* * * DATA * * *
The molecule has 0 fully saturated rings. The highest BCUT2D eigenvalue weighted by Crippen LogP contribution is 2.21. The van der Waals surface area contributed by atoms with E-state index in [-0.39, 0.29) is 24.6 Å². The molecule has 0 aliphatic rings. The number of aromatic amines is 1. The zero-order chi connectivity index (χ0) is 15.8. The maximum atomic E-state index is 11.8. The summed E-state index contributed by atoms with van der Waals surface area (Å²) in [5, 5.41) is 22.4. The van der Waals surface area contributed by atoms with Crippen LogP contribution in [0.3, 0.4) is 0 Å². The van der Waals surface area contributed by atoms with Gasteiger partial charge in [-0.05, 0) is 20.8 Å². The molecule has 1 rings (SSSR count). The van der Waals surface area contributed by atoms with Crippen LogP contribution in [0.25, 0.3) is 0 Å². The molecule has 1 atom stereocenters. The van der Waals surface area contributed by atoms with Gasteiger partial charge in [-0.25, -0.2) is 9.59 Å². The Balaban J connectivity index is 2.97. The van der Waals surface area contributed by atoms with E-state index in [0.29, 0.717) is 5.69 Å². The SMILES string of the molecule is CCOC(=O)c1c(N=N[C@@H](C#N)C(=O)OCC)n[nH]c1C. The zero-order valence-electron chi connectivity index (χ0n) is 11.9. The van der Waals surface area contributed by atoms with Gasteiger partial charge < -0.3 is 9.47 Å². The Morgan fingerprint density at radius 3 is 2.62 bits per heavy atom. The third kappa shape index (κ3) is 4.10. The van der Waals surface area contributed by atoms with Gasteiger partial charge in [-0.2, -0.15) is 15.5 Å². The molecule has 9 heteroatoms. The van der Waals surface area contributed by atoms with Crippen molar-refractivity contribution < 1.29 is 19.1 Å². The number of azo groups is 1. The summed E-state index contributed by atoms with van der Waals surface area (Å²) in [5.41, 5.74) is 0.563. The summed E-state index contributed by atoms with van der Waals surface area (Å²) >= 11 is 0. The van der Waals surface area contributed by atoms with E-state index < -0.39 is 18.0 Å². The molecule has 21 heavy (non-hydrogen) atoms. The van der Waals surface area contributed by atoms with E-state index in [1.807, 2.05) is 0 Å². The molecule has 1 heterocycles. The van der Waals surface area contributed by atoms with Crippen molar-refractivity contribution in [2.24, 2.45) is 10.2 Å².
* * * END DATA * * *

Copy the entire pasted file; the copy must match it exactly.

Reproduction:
The molecule has 0 fully saturated rings. The highest BCUT2D eigenvalue weighted by Crippen LogP contribution is 2.21. The van der Waals surface area contributed by atoms with E-state index in [-0.39, 0.29) is 24.6 Å². The molecule has 0 aliphatic rings. The number of aromatic amines is 1. The zero-order chi connectivity index (χ0) is 15.8. The maximum atomic E-state index is 11.8. The summed E-state index contributed by atoms with van der Waals surface area (Å²) in [5, 5.41) is 22.4. The van der Waals surface area contributed by atoms with Crippen LogP contribution in [0.3, 0.4) is 0 Å². The van der Waals surface area contributed by atoms with Gasteiger partial charge in [-0.05, 0) is 20.8 Å². The molecule has 1 rings (SSSR count). The van der Waals surface area contributed by atoms with Crippen LogP contribution in [0.25, 0.3) is 0 Å². The molecule has 1 atom stereocenters. The van der Waals surface area contributed by atoms with Gasteiger partial charge in [-0.25, -0.2) is 9.59 Å². The Balaban J connectivity index is 2.97. The van der Waals surface area contributed by atoms with E-state index in [0.29, 0.717) is 5.69 Å². The SMILES string of the molecule is CCOC(=O)c1c(N=N[C@@H](C#N)C(=O)OCC)n[nH]c1C. The zero-order valence-electron chi connectivity index (χ0n) is 11.9. The van der Waals surface area contributed by atoms with Gasteiger partial charge < -0.3 is 9.47 Å². The Morgan fingerprint density at radius 3 is 2.62 bits per heavy atom. The third kappa shape index (κ3) is 4.10. The van der Waals surface area contributed by atoms with Gasteiger partial charge in [-0.2, -0.15) is 15.5 Å². The molecule has 9 heteroatoms. The van der Waals surface area contributed by atoms with Crippen molar-refractivity contribution < 1.29 is 19.1 Å². The number of azo groups is 1. The summed E-state index contributed by atoms with van der Waals surface area (Å²) in [5.41, 5.74) is 0.563. The summed E-state index contributed by atoms with van der Waals surface area (Å²) >= 11 is 0. The van der Waals surface area contributed by atoms with E-state index < -0.39 is 18.0 Å². The molecule has 21 heavy (non-hydrogen) atoms. The van der Waals surface area contributed by atoms with E-state index in [1.807, 2.05) is 0 Å². The molecule has 1 heterocycles. The van der Waals surface area contributed by atoms with Crippen molar-refractivity contribution in [2.24, 2.45) is 10.2 Å².